Summertime Schmoozing 6.26.17

Hello again Fans of Science!

It is a light Schmooze this week, what with the upcoming holiday weekend upon us already. Seems just the other day I was laughing that it was too cold to open swimming pools on Memorial Day weekend and here we are, suffering through 100+ degree days just a month later. Even with the lighter schedule, there are some good events to consider this week:

  1.  Nerd Night East Bay 54: eSports, Insects, Early Baseball - Monday 7PM in Oakland
  2.  SciComm Studio 003: Science in Unexpected Places - Thursday 6:30 PM in San Francisco
  3.  Heavenly Vision: Galileo’s Telescopes & Observations - Saturday 8:30 PM at Mt. Tamalpais

I was on a trip this past week and was heartened to overhear several different people talking about their summer plans, which included going to see the solar eclipse in August. While I still think there are many people who will just hop in the cars on August 21st without planning who won't get to see much beyond a traffic jam, at least some folks are planning ahead.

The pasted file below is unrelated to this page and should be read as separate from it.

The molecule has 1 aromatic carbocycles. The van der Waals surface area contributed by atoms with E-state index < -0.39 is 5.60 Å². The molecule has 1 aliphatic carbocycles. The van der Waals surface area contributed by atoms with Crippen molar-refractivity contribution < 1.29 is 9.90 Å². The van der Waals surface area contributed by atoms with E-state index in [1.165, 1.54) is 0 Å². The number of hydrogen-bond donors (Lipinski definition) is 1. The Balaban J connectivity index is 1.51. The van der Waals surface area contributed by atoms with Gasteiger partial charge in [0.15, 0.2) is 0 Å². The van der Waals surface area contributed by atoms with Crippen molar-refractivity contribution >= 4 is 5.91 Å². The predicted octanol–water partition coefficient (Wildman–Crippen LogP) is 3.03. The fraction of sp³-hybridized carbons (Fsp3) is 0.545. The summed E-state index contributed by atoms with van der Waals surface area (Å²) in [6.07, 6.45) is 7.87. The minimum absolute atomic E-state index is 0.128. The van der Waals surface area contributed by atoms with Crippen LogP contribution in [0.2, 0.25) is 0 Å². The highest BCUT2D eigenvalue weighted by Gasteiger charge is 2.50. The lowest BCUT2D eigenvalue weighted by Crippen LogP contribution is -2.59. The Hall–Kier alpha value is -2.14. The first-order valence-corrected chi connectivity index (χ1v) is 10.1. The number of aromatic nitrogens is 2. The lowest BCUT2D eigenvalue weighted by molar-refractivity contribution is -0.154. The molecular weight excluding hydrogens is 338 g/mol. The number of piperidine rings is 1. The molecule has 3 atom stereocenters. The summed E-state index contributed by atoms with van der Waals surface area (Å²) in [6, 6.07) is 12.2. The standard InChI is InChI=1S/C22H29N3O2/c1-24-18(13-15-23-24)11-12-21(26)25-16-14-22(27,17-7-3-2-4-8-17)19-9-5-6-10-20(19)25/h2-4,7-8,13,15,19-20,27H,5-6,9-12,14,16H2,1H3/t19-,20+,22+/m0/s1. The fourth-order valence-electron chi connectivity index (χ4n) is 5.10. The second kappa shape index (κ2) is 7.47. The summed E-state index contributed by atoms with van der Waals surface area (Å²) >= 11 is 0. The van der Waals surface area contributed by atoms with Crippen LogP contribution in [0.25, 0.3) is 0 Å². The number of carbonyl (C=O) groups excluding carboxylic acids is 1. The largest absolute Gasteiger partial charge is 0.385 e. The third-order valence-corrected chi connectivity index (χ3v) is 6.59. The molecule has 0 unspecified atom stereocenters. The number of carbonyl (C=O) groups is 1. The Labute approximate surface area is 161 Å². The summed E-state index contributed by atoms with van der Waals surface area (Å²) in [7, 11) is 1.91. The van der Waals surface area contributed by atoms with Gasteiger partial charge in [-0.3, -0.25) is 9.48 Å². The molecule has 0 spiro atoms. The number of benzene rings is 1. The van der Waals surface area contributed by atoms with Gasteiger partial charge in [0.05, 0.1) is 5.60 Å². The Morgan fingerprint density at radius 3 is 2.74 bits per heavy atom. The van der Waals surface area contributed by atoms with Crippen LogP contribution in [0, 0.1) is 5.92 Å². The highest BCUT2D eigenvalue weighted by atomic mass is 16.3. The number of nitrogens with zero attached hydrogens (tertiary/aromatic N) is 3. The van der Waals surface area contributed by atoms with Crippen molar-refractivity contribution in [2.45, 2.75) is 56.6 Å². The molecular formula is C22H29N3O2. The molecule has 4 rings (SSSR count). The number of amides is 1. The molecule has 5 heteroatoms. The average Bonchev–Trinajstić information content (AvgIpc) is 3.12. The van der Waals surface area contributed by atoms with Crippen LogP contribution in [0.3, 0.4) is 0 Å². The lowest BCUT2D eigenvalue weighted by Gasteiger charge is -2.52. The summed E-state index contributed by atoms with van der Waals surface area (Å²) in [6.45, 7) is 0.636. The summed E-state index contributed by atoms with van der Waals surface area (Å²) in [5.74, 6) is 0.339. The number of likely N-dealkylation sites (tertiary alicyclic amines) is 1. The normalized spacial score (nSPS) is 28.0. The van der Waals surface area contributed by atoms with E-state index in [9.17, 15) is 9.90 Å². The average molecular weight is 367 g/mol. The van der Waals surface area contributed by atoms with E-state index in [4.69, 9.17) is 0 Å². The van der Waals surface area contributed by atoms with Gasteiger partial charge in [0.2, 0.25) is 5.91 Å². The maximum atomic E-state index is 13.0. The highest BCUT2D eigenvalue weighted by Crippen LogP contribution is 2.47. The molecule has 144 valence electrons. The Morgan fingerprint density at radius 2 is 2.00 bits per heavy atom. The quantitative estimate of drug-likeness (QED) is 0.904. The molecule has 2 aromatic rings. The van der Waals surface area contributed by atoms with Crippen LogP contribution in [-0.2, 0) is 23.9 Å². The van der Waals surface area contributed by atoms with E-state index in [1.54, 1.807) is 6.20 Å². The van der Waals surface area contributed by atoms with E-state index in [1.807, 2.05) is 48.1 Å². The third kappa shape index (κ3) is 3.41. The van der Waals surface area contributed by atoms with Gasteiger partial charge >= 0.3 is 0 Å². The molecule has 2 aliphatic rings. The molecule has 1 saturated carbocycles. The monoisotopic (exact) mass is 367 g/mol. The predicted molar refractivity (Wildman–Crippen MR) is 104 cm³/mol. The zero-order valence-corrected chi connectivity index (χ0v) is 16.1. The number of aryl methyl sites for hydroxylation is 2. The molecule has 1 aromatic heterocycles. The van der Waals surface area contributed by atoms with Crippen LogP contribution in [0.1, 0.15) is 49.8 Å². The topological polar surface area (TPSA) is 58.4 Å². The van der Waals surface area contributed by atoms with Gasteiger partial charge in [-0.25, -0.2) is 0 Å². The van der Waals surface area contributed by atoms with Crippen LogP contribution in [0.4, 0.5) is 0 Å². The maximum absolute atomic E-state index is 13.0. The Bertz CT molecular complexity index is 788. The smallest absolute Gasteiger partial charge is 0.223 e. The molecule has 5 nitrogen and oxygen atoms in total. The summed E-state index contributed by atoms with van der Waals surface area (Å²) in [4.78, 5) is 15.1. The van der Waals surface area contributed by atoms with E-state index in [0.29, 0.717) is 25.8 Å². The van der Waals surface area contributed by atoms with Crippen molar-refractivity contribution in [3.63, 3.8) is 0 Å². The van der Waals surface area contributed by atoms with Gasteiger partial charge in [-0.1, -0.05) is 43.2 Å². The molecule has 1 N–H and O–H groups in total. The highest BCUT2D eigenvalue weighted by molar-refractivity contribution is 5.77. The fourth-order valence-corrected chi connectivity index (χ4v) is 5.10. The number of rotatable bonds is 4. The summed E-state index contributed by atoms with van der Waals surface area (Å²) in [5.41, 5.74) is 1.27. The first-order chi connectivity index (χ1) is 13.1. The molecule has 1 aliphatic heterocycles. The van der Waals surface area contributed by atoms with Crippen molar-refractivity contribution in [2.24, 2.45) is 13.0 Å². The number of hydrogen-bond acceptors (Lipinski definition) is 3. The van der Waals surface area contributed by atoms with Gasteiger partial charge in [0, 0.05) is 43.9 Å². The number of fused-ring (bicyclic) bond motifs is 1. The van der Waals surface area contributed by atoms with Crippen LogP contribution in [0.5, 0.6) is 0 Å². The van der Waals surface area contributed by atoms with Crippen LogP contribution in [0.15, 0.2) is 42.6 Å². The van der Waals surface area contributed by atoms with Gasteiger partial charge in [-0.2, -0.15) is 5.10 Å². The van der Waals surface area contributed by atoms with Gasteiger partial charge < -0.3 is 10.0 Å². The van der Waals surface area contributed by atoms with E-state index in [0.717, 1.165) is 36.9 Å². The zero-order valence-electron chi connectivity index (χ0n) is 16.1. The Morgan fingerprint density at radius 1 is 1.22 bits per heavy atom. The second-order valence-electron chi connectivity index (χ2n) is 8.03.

Sit back for a minute and consider how...

man has conquered space travel, sending probes far into our solar system to bring back information, not only about the objects they observe, but possibly about the origins of our planet. The plucky little rovers on Mars have given us so much information about that planet, as well as stunning views of the Mars-scape. The Gale Crater on Mars is currently being explored by the Curiosity rover. Discoveries there indicate that  the crater may have been habitable for 700 million years of Mars' history. Fascinating stuff!

I'm one of those people who, while I appreciate technology, also believe we need to preserve what came before. I was privileged to ride behind a relic of a bygone era last weekend, taking part in a steam engine excursion in Chicago behind Nickle Plate Road 765. Other friends are riding behind Southern Pacific 4449 between Portland and Bend, Oregon this weekend. These mechanical marvels illustrate complex, amazing engineering and machining, harnessing the power of boiling water to move thousands of tons down steel rails. Today these engines seem archaic, but before diesel electric locomotives were invented, they were leading edge technology.

What we can do is limited only by our imagination. This is why it is so important to encourage our children to be curious and to explore. They can build on the technology of today to do things we can't even dream of yet, but that will seem commonplace to them in the not-so-distant future.

Have a great week in science!
Bob Siederer

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